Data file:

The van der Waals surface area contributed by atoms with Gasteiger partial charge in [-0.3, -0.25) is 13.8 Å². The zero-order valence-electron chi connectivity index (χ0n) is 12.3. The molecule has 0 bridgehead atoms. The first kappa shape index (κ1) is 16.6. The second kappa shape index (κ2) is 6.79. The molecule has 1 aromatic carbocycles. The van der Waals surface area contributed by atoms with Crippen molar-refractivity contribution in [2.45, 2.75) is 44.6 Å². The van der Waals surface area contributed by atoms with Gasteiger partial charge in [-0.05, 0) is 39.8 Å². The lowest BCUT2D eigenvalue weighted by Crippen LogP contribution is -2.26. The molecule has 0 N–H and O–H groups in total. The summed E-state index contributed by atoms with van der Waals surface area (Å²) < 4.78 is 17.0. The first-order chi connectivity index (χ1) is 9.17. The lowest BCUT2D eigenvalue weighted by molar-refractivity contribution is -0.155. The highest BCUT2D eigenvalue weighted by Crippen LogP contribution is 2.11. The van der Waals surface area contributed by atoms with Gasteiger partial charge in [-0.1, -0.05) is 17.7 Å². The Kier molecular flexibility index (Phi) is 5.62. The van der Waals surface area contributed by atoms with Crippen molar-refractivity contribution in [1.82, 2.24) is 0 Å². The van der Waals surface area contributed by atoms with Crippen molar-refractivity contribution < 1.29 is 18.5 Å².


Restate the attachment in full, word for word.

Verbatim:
The van der Waals surface area contributed by atoms with Gasteiger partial charge in [-0.3, -0.25) is 13.8 Å². The zero-order valence-electron chi connectivity index (χ0n) is 12.3. The molecule has 0 bridgehead atoms. The first kappa shape index (κ1) is 16.6. The second kappa shape index (κ2) is 6.79. The molecule has 1 aromatic carbocycles. The van der Waals surface area contributed by atoms with Crippen molar-refractivity contribution in [2.45, 2.75) is 44.6 Å². The van der Waals surface area contributed by atoms with Gasteiger partial charge in [-0.05, 0) is 39.8 Å². The lowest BCUT2D eigenvalue weighted by Crippen LogP contribution is -2.26. The molecule has 0 N–H and O–H groups in total. The summed E-state index contributed by atoms with van der Waals surface area (Å²) < 4.78 is 17.0. The first-order chi connectivity index (χ1) is 9.17. The lowest BCUT2D eigenvalue weighted by molar-refractivity contribution is -0.155. The highest BCUT2D eigenvalue weighted by Crippen LogP contribution is 2.11. The van der Waals surface area contributed by atoms with Gasteiger partial charge in [-0.1, -0.05) is 17.7 Å². The Kier molecular flexibility index (Phi) is 5.62. The van der Waals surface area contributed by atoms with Crippen molar-refractivity contribution in [1.82, 2.24) is 0 Å². The van der Waals surface area contributed by atoms with Crippen molar-refractivity contribution < 1.29 is 18.5 Å².